A Beautiful ‘Song’ for Celtic and Scottish Culture

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Courtesy of Cartoon Saloon
Courtesy of Cartoon Saloon

When the Academy of Motion Picture Arts and Sciences released the list of nominees for Best Animated Picture, I recognized all but one: “Song of the Sea.” Intrigued, I googled it and realized why — the movie has only had limited releases so far and hasn’t even been released in its country of origin yet. Luckily, it’s showing at the Edwards Westpark 8, so I went to go see what the Academy saw as potentially award winning.

“Song of the Sea” is about a brother-and-sister duo struggling with their connection to the Celtic myth of the selkie, a shapeshifting creature, which turns human on land and changes into a seal when in the water. When the sister, Saoirse, finds a special coat locked in her father’s closet, she unknowingly sets off an adventure that takes her and her brother to places they never dreamed off, causing them to face fears and insecurities that challenge them to become more than what they are.

Unfortunately, the movie itself doesn’t deal with any particular myth from the Celtic culture, but rather seems to take aspects of the Celtic and Scottish mythos and combine them to create its own special tale. And yet, I’m okay with that because the movie still focused on and dedicated itself to being about that culture.

The reason I bring that up is because I’ve noticed recently that Disney, the current animation powerhouse, has ignored or skimped out on respect for the cultures they portray, like in “Frozen,” which only paid homage to the Scandinavian and Sami culture through a couple character and building designs, and one song that played for 30 seconds in the opening sequence. But the Irish-based animation company which created “Song of the Sea,” Cartoon Saloon, poured their hearts into making the Celtic, Irish and Scottish culture apparent not only in the story, but in the art and the music too.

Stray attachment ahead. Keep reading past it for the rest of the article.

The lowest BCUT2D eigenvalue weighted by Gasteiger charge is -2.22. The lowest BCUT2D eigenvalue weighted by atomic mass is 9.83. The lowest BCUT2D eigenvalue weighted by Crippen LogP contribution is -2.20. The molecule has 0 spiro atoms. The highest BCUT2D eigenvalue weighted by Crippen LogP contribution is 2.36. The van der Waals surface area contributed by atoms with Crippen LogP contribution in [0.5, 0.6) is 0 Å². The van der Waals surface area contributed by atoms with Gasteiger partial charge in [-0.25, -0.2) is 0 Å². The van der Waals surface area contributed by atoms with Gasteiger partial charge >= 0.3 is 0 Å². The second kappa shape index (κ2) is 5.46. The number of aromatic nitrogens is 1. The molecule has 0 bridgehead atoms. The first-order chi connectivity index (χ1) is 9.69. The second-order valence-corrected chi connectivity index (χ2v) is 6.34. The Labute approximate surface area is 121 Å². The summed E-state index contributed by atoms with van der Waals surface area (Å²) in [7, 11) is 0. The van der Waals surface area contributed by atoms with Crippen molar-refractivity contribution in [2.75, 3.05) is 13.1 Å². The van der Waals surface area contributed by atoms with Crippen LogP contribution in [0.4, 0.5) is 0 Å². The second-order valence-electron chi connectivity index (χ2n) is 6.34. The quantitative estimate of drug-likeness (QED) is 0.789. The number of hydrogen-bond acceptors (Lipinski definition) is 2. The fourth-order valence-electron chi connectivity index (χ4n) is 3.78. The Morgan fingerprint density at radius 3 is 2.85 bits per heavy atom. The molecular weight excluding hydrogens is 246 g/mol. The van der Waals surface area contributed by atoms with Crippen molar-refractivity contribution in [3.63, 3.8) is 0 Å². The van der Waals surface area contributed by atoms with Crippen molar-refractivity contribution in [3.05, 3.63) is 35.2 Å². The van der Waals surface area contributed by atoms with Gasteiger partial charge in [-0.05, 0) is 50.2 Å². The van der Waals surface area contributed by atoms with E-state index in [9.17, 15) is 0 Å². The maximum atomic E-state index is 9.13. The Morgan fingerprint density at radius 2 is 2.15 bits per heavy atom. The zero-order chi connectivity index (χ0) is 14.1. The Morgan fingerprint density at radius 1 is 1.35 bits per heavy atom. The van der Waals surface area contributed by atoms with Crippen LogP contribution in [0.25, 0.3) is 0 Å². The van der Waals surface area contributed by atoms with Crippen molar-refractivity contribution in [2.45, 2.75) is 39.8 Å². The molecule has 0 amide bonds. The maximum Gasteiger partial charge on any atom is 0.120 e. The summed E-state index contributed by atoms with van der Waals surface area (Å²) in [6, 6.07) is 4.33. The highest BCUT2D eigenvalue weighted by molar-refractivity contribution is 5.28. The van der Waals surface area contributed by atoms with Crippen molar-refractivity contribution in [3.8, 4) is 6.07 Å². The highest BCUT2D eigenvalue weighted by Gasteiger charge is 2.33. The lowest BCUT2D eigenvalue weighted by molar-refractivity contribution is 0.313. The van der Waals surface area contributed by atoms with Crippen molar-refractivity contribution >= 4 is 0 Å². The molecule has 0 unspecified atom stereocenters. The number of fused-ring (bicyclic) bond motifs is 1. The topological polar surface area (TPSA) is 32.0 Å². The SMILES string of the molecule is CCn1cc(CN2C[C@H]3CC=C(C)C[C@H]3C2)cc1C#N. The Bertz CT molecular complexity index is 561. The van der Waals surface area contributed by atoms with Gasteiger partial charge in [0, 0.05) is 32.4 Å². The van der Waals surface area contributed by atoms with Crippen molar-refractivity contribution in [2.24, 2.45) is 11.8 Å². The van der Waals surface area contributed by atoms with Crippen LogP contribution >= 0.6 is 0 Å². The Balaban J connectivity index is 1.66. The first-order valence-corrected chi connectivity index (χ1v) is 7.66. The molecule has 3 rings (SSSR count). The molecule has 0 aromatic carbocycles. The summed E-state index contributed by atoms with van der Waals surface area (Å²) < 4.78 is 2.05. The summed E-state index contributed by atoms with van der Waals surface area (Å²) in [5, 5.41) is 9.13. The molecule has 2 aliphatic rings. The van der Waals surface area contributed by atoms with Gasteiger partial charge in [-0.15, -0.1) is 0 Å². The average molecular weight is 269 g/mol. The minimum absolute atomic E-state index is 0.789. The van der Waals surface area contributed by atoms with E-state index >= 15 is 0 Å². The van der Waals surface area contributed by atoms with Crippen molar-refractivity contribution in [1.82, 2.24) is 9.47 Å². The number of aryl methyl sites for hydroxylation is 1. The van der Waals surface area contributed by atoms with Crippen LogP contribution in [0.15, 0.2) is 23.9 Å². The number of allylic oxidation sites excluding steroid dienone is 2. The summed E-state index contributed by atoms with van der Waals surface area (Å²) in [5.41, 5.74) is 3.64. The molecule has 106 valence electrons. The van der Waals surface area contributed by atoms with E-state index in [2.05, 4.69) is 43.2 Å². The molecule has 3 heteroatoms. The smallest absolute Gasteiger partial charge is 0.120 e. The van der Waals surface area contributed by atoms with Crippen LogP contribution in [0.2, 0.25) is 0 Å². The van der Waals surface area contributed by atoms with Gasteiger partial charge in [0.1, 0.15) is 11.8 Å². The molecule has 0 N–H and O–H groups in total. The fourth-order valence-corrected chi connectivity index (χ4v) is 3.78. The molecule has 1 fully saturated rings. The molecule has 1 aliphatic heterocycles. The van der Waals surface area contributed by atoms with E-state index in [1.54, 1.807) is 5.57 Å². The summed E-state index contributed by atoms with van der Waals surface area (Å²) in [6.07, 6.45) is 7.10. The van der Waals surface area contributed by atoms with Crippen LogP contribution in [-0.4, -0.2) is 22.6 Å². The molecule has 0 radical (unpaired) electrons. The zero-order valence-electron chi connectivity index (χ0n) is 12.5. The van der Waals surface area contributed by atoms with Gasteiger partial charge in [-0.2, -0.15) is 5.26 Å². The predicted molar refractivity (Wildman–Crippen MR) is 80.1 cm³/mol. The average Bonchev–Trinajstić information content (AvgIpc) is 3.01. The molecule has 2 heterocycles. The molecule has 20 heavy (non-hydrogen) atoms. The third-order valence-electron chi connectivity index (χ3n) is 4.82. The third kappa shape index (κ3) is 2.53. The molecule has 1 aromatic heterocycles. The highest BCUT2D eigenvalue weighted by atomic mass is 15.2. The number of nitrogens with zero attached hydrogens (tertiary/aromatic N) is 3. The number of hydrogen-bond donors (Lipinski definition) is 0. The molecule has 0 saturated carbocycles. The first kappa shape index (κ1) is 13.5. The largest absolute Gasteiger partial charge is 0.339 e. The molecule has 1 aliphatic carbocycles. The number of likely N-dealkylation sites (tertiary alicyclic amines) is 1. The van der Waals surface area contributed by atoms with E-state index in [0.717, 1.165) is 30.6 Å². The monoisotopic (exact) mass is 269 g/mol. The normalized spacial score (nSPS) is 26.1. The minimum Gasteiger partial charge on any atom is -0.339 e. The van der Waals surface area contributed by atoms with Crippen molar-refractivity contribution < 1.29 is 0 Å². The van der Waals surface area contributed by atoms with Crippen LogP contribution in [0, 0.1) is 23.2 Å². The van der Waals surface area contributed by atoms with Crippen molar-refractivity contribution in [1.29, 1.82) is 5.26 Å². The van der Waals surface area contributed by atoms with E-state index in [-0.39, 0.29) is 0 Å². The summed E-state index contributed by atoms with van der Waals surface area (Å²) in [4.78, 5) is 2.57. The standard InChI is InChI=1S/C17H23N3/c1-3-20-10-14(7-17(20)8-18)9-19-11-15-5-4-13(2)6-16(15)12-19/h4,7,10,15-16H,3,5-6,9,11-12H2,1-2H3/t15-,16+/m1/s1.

The art had a certain fluidity and movement to it that made it feel alive, while the music was captivating and drew me in to the world that the movie inhabited. Another movie that did that this past year, which isn’t getting enough attention in my opinion, is “The Book of Life” — but I digress. Either way, “Song of the Sea” is unique and a wonder for the senses as it takes you into its world of fairies, witches and giants.

The only downside to this movie was that it didn’t seem to be very memorable to me. I had a similar problem with “The Secret of Kells,” Cartoon Saloon’s previous commercially-successful film in the United States. I know it’s not the emotional toll, since the movie almost made me cry, and I know it isn’t the lack of gorgeous production value as that’s what I fell in love with the most, but what it might be is the lack of a powerful ending. Maybe it’s because I was raised in the United States and have come to expect larger and more impactful endings, but in both “The Secret of Kells” and “Song of the Sea,” the ending seemed to simply putter along without there ever being a real sense of danger for the characters involved.

On the other hand, don’t take this to mean that the movie was lackluster or boring — it was anything but. The adventures that the brother and sister go through are enjoyable and even a tad bit scary sometimes, reminding me of Studio Ghibli’s films every now and then. So even if the ending isn’t perfect, the rest of the movie is an absolute treat and I would definitely recommend it.

 

RECOMMENDED: Despite a slightly unfulfilling ending, “Song of the Sea” is a beautifully animated adventure with deep, well-realized cultural themes.

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